The United States is one of several countries encouraging production and sales of fully electric and plug-in hybrid electric vehicles to reduce oil consumption, air pollution, and greenhouse gas emissions. The American Recovery and Reinvestment Act of 2009 (ARRA; P.L. 111-5) provided federal financial support to develop a domestic lithium-ion battery supply chain for electric vehicles. Some of these companies have brought on new production capacity, but others have gone bankrupt or idled their plants. While early in his Administration President Obama forecast that 1 million plug-in electric vehicles would be sold by 2015, motorists have been slow to embrace all-electric vehicles. At the beginning of 2013, about 80,000 plug-in electrics were on U.S. roads.

 

 (4/4/2013)
Distributed Energy Resources for New York's Wholesale Electricity Markets

This is not an energy storage specific roadmap, but focuses on how the NYISO can facilitate the integrations of DERs into the grid. The report discusses the challenges posed by different types of DERs, and how the resources can most effectively be integrated into the grid. 

 (1/1/2017)
DNV KEMA Residential Solar Energy Storage Analysis

In this study, the DNV KEMA team has examined the potential of storage applications to meet minimal electricity needs identified for residences, where grid failures prevented their distributed assets from operating during the outage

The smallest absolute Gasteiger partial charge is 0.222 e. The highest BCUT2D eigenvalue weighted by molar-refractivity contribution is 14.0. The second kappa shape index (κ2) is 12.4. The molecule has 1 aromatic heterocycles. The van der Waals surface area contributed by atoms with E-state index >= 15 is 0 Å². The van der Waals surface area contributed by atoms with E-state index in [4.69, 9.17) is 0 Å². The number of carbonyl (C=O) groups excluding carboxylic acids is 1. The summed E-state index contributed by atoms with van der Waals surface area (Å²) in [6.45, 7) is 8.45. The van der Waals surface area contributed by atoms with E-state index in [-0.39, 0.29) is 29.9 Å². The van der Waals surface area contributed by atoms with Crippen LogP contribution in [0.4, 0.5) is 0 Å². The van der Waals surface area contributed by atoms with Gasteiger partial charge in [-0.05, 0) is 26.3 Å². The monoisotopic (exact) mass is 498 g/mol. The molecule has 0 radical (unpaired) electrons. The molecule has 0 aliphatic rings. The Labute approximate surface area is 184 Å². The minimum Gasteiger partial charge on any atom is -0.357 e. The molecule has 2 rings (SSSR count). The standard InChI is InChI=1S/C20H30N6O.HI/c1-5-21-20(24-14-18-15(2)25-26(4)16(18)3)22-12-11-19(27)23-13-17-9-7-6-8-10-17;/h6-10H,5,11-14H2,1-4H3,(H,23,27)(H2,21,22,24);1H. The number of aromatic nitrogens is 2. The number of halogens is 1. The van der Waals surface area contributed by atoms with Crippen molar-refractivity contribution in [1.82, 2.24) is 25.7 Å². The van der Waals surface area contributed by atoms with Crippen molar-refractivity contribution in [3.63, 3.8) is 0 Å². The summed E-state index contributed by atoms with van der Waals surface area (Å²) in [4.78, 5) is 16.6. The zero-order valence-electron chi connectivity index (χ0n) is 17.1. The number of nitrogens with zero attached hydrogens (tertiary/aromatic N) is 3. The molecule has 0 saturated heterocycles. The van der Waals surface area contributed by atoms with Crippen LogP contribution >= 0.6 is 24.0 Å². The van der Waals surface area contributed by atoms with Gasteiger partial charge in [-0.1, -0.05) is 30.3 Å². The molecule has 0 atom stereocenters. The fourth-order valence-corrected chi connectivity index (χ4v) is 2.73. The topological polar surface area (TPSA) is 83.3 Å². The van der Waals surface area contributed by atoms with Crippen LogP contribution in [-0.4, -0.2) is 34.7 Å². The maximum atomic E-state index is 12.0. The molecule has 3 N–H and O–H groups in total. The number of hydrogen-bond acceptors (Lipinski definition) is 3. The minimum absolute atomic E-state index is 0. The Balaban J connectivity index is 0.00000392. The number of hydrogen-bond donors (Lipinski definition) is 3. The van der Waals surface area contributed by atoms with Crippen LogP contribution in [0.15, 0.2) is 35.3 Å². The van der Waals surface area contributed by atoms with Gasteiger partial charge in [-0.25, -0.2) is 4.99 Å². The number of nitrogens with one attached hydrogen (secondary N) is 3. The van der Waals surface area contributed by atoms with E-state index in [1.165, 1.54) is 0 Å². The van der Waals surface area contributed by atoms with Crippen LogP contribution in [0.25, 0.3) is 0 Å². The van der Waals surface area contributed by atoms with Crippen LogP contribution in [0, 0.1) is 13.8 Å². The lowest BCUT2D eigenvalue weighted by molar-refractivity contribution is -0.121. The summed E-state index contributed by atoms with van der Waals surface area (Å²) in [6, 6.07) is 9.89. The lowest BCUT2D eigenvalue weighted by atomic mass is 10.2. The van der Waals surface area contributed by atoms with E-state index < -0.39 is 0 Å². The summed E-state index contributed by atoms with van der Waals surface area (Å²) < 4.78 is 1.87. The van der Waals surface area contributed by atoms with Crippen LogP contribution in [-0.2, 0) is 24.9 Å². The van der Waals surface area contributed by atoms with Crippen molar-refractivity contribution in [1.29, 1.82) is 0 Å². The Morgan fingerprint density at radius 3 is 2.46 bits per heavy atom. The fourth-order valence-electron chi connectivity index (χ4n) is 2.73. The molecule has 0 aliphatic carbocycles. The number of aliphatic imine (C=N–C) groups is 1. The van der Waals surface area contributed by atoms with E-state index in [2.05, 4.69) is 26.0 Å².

• Specifically, research has focused on the potential of solar–storage applications with the goal of:
  • Identifying lowest incremental cost to allow solar PV systems to island from the electric grid and provide a modest level of electricity for critical loads through these types of configurations
  • Identify niche applications close to commercialization for stationary energy storage that could be further supported by NYSERDA’s research, demonstration and deployment programs
 (7/30/2013)
Economic Impact Study and New York Roadmap for Energy Storage

NY-BEST releases the Economic Impact Study and New York Roadmap for Energy Storage showing how New York can grow jobs and lead the way in energy storage technology.

 (10/5/2012)